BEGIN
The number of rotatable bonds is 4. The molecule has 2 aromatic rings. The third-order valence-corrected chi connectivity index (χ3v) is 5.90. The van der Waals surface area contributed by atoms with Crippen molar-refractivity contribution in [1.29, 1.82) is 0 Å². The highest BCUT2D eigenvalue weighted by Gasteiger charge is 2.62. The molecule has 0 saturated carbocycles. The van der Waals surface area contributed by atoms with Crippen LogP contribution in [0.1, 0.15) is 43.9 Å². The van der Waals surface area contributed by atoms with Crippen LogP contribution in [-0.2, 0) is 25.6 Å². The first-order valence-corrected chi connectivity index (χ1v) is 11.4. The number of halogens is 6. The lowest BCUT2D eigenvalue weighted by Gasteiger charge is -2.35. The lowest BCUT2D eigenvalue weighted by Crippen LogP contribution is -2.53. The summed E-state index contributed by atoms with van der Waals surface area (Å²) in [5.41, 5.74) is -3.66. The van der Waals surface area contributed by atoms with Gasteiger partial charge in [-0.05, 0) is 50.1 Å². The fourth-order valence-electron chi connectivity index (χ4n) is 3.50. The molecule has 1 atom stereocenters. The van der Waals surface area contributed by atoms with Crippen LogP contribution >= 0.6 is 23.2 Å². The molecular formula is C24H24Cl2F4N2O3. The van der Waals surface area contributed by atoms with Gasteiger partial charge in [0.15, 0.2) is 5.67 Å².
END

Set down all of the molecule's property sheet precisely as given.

The number of rotatable bonds is 4. The molecule has 2 aromatic rings. The third-order valence-corrected chi connectivity index (χ3v) is 5.90. The van der Waals surface area contributed by atoms with Crippen molar-refractivity contribution in [1.29, 1.82) is 0 Å². The highest BCUT2D eigenvalue weighted by Gasteiger charge is 2.62. The molecule has 0 saturated carbocycles. The van der Waals surface area contributed by atoms with Crippen LogP contribution in [0.1, 0.15) is 43.9 Å². The van der Waals surface area contributed by atoms with Crippen LogP contribution in [-0.2, 0) is 25.6 Å². The first-order valence-corrected chi connectivity index (χ1v) is 11.4. The number of halogens is 6. The lowest BCUT2D eigenvalue weighted by Gasteiger charge is -2.35. The lowest BCUT2D eigenvalue weighted by Crippen LogP contribution is -2.53. The summed E-state index contributed by atoms with van der Waals surface area (Å²) in [5.41, 5.74) is -3.66. The van der Waals surface area contributed by atoms with Gasteiger partial charge in [-0.05, 0) is 50.1 Å². The fourth-order valence-electron chi connectivity index (χ4n) is 3.50. The molecule has 1 atom stereocenters. The van der Waals surface area contributed by atoms with Crippen LogP contribution >= 0.6 is 23.2 Å². The molecular formula is C24H24Cl2F4N2O3. The van der Waals surface area contributed by atoms with Gasteiger partial charge in [0.15, 0.2) is 5.67 Å².